STEP 4: Apply For Your Student Visa
You’ve now reached Step 4! Applying for your U.S. student visa. This next step will cover F, J and M student visa types.
Information pertaining to visas and travel can be found on the U.S. Department of State’s Bureau of Consular Affairs website and the U.S. Department of Homeland Security’s Study in the States.
Choose your level of study to learn more about applying for your student visa.
The United States government offers three student visa types including F, J, and M.
- F Student Visa: for study at an accredited U.S. college or university or to study English at an English language institute
- J Exchange Visa: for participation in an exchange program, including high school and university study
- M Student Visa: for non-academic or vocational study or training in the United States
Before you can apply for an F, J, or M student visa, you must first apply and be accepted by a U.S. institution of higher education that is certified by the Student Exchange and Visitor Program (SEVP).
Even when an institution is SEVP-certified and able to issue I-20 and DS-2019 forms for use in visa applications, it may not hold national or regional accreditation. The U.S. Department of Education and Council for Higher Education Accreditation databases list accreditation status for all U.S. institutions. Institutions designated by the Bureau of Educational and Cultural Affairs to place participants in Academic Exchange programs (J visas) must be accredited. Recognition of course credits and degrees by other institutions and by U.S. and international employers is linked to an institution’s accreditation. To learn more about accreditation talk to an EducationUSA Adviser in person or online.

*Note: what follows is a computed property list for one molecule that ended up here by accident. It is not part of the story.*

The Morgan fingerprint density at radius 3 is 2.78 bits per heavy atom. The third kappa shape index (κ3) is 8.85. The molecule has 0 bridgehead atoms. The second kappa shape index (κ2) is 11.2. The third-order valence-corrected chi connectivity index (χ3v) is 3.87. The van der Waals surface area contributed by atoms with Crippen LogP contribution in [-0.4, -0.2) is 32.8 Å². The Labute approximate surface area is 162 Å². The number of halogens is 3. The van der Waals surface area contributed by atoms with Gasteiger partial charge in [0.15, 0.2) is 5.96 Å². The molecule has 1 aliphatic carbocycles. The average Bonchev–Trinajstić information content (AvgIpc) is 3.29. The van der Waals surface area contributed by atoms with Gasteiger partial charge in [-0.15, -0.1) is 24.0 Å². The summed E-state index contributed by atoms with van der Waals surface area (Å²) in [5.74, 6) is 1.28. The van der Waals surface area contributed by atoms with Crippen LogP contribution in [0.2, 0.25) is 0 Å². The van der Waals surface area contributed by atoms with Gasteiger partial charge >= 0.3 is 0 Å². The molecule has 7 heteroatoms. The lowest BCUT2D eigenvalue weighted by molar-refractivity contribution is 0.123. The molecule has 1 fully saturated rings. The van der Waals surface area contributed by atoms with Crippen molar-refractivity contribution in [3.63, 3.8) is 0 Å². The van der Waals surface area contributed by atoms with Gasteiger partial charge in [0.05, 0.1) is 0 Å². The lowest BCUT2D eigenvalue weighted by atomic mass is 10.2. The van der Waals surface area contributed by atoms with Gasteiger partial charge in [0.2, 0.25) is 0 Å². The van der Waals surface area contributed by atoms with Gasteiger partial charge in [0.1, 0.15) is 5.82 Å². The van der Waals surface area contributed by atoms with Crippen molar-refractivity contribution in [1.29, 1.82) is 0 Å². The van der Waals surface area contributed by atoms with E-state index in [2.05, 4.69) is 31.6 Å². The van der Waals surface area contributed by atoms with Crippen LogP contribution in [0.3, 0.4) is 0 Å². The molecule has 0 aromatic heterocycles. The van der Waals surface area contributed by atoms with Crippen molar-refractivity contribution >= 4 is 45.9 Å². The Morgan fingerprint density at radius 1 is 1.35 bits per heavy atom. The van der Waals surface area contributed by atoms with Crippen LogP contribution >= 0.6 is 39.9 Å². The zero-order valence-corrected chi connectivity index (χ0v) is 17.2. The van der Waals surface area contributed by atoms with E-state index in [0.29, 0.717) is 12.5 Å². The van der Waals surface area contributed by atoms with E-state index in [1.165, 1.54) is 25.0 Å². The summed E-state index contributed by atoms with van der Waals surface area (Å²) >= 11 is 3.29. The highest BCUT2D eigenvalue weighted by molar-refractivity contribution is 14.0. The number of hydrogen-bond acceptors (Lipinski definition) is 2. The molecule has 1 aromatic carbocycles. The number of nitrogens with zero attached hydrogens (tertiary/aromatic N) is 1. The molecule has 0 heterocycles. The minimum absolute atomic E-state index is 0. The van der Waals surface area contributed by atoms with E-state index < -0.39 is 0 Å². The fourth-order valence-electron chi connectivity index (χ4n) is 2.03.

Once accepted at an SEVP-certified school, you will receive a Form I-20 or DS-2019 from the institution’s international student office to present when you apply for your student visa. Once you receive your form, visit:
1. U.S. Department of State – Consular Affairs (Student Visas)
2. U.S. Department of State – U.S. Embassies and Consulates